Acta Reumatológica Portuguesa - Online First: 2020-06-01
Systemic juvenile idiopathic arthritis versus adult-onset Still´s disease: the pertinence of changing the current classification criteria
Background: Systemic Juvenile Idiopathic Arthritis (sJIA) is a rare systemic inflammatory disease wich represents a subtype of a Juvenile Idiopathic Arthritis (JIA) according to the Classification of Edmonton. It is distinguished from other subtypes by its pathophysiology, systemic extra-articular involvement and treatment. This disease has strong similarities with Adult-onset Still`s Disease (AOSD). These diseases differing mainly in the diagnostic criteria.
Objective: To identify the similarities between sJIA and AOSD given the benefits that a change to the classification criteria would make.
Methods: Research Portuguese and English scientific papers in Pubmed database and published between 1992 and 2019 using the keywords “juvenile idiopathic arthritis”; “systemic juvenile idiopathic arthritis”; “Still´s disease” and “Adult-onset Still`s disease”, having been selected the most clinically and historically relevant ones.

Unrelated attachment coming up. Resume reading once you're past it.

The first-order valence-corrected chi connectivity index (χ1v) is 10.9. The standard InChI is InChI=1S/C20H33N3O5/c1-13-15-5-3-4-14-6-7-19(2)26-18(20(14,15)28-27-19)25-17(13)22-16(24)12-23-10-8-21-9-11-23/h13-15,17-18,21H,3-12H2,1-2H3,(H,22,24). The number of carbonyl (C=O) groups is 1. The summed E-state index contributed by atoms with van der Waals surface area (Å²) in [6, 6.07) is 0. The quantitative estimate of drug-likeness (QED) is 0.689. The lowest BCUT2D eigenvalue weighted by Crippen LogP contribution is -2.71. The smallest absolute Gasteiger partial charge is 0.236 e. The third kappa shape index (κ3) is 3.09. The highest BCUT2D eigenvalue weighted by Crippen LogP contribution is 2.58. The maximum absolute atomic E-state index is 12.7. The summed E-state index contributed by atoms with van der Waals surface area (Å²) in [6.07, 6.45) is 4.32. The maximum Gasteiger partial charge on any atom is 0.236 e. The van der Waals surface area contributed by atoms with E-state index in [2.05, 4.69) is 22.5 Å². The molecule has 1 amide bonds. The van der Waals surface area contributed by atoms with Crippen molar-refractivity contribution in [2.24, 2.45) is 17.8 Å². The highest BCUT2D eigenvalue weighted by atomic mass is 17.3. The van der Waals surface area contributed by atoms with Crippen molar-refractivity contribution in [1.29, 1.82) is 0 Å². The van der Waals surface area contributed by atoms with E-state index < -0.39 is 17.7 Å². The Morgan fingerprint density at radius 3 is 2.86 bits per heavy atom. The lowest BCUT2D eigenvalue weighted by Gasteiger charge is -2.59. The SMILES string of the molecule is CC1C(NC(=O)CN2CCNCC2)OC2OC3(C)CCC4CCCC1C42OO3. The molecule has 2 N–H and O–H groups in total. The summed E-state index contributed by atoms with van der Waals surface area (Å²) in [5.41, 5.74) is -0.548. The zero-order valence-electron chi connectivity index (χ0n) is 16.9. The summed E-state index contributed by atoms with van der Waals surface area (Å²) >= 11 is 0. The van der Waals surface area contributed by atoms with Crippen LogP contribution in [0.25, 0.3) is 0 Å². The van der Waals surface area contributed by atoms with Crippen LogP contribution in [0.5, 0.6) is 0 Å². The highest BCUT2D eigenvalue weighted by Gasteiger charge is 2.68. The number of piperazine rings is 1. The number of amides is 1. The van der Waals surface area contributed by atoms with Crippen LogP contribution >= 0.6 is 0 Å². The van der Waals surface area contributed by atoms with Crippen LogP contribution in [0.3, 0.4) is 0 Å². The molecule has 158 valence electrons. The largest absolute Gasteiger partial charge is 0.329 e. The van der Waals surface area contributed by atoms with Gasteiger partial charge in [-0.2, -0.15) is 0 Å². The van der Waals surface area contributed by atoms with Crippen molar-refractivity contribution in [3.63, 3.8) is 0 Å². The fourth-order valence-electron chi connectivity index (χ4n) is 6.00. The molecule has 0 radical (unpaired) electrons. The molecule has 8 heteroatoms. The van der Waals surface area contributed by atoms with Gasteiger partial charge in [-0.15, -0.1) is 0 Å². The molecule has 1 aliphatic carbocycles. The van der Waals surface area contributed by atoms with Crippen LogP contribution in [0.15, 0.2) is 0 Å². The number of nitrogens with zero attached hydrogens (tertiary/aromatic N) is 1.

Results: The pathophysiology of SJIA has marked differences when compared to other subtypes of JIA, with a more prominent role of innate immunity and an increased production of interleukins (IL-1, IL-6 and IL-18). The sJIA presents several pathophysiological, clinical and analytical similarities with AOSD. Regarding the current diagnostic criteria (Edmonton´s for sJIA and Yamaguchi´s for AOSD), they differ mainly in the presence of arthritis, which is an essential criterion in the classification of Edmonton, while according to the classification of Yamaguchi, it is only required the presence of arthralgia. The requirement of arthritis in the initial presentation leads to delayed diagnosis in patients who present with other features of sJIA. Concerning treatment, new drugs are currently used in sJIA, allowing for a more oriented therapy in those systemic symptoms are the main problem in the long term.
Conclusions: In a pathology associated to great mortality and morbidity as is sJIA, a timely diagnosis is essential, so a highly suggestive clinical history of sJIA, even in the absence of arthritis, can not be disregarded. Thus, a review of the criteria will allow a faster detection of the pathology in question and an earlier onset of the therapy aiming at a better prognosis.